CBRBingo: Free! (birthday gift); Shelfie
I rescued these books from the garage sale my brother and I were holding after clearing out our childhood home following the death of our father and out mother’s move to aged care. I was flying back home afterwards, so needed to be selective with the mementos I would take with me. I almost let these go, but I got them from my parents for my tenth birthday and loved them so much as I child that I took them back.
There are six books in the set. I chose these two to reread and review because they are the first one in the series, and the first one I read, my first experience that I can remember of reading books out of order and hearing the callback to previous events before the events themselves.
These books have not aged well, in so many ways. This was no surprise, as they were already well out of step with the times when I first read them in the 70s, and I have read that they were considered somewhat old-fashioned when written in the 1940s.
They are awash with misogyny, which chimed with my own internalised misogyny as a child. Of course cousin Georgina would rather be Master George and do fun, active boy things than be a proper little housewife like pathetic little Anne, the youngest of the children who was a timid little blabbermouth who loved doing the washing up. Of course she would be so proud when her father proclaimed her “as good as a boy” when she and her cousins foiled the criminal plans of those who tried to take Kirrin Island from her.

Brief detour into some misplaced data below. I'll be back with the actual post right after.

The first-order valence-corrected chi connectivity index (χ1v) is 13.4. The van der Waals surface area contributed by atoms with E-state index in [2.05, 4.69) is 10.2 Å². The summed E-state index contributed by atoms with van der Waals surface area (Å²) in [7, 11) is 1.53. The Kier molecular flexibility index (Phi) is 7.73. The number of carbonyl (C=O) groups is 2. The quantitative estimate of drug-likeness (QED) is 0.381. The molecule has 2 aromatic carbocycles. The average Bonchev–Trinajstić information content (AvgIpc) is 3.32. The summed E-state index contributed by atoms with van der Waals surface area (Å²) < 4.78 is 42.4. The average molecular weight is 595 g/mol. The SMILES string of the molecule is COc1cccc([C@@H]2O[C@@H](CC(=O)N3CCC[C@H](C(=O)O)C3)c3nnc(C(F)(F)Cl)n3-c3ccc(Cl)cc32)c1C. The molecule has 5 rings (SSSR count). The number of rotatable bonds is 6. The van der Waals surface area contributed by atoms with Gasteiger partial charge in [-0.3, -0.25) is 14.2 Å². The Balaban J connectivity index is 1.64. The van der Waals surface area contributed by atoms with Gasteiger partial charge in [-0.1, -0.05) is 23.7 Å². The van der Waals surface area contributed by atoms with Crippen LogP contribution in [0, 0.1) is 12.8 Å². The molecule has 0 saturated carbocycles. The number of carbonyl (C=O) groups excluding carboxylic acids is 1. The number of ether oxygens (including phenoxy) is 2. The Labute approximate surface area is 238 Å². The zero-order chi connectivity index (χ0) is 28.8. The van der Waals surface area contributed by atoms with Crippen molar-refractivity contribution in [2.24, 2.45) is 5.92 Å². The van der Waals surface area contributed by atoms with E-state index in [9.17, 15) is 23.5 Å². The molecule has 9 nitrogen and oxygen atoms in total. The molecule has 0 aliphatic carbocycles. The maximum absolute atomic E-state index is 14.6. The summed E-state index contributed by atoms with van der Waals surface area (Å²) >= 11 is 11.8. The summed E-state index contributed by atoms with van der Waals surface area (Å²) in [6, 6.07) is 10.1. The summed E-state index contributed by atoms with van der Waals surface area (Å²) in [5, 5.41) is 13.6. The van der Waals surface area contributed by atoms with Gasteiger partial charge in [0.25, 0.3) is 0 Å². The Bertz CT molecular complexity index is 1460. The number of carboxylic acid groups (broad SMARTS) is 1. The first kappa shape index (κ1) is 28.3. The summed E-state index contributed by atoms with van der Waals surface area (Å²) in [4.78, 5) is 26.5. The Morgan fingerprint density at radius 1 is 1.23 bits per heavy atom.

The class issues went over my child head, but are so obvious as an adult. George’s family have come down in the world, with her mother now only owning a large house, a nearby farm and an island. Uncle Quentin’s important science books that he writes at home in his study with no visible university affiliations are ever so important (important enought to see him kidnapped multiple times throughout the series), but don’t make much money. So they are so poor that they only have one servant and can’t afford to send George to a proper boarding school. Isn’t it lucky that the children find all those gold ingots from the family’s glory days?
The working class people are properly subservient like fisherboy Alf and and fat Joanna the housekeeper, or clearly villainous like the Stick family of Five Run Away Together – surly cook Clara, her sly, stupid and spotty son Edgar, and dodgy husband. Even their dog is mangy and stinky.
Luckily there are no people of colour in these volumes, so I was not slapped in the face by the casual racism so incisively parodied in Five Go Mad in Dorset. But the “lashings of ginger beer” trope of that spoof is ever present, with lengthy descriptions of the food that the children love to eat contrasted with the poor fare served up by Mrs Stick, an early clue to her villainy. Clearly this was food porn for the deprived English children of the wartime and postwar rationing era.
So what’s to love about these books? The sheer fantasy of plucky, independent children having exciting, dangerous (but not dangerous enough for anyone to get seriously hurt) adventures, free of adult supervision and constraints. Who wouldn’t want to be an eleven year old girl exploring her own island with a ruined castle with her admiring cousins? What child wouldn’t want to be able to easily foil villains, prove they know better than their parents, and be celebrated as brave and clever? And maybe even, as good as a boy? I sure did, and part of me still does.